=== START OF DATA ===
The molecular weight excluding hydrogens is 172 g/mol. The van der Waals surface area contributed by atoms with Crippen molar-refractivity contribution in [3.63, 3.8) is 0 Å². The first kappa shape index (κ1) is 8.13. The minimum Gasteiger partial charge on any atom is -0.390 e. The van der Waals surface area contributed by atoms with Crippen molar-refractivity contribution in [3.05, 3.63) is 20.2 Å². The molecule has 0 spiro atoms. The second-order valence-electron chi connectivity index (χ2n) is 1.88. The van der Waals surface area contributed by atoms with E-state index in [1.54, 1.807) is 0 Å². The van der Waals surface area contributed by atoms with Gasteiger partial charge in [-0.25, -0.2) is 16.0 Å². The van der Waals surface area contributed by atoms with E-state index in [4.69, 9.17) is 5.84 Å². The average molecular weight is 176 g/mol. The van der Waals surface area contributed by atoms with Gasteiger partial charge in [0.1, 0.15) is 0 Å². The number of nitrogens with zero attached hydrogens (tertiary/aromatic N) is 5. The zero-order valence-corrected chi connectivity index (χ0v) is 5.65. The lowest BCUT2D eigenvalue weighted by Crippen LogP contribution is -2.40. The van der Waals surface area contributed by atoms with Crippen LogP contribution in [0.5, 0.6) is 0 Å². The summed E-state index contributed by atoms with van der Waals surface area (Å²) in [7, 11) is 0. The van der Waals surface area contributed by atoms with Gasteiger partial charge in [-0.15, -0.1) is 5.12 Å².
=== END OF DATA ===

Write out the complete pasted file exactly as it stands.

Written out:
The molecular weight excluding hydrogens is 172 g/mol. The van der Waals surface area contributed by atoms with Crippen molar-refractivity contribution in [3.63, 3.8) is 0 Å². The first kappa shape index (κ1) is 8.13. The minimum Gasteiger partial charge on any atom is -0.390 e. The van der Waals surface area contributed by atoms with Crippen molar-refractivity contribution in [3.05, 3.63) is 20.2 Å². The molecule has 0 spiro atoms. The second-order valence-electron chi connectivity index (χ2n) is 1.88. The van der Waals surface area contributed by atoms with E-state index in [1.54, 1.807) is 0 Å². The van der Waals surface area contributed by atoms with Gasteiger partial charge in [-0.25, -0.2) is 16.0 Å². The van der Waals surface area contributed by atoms with E-state index in [4.69, 9.17) is 5.84 Å². The average molecular weight is 176 g/mol. The van der Waals surface area contributed by atoms with Gasteiger partial charge in [0.1, 0.15) is 0 Å². The number of nitrogens with zero attached hydrogens (tertiary/aromatic N) is 5. The zero-order valence-corrected chi connectivity index (χ0v) is 5.65. The lowest BCUT2D eigenvalue weighted by Crippen LogP contribution is -2.40. The van der Waals surface area contributed by atoms with Crippen LogP contribution in [0.5, 0.6) is 0 Å². The summed E-state index contributed by atoms with van der Waals surface area (Å²) in [7, 11) is 0. The van der Waals surface area contributed by atoms with Gasteiger partial charge in [-0.15, -0.1) is 5.12 Å².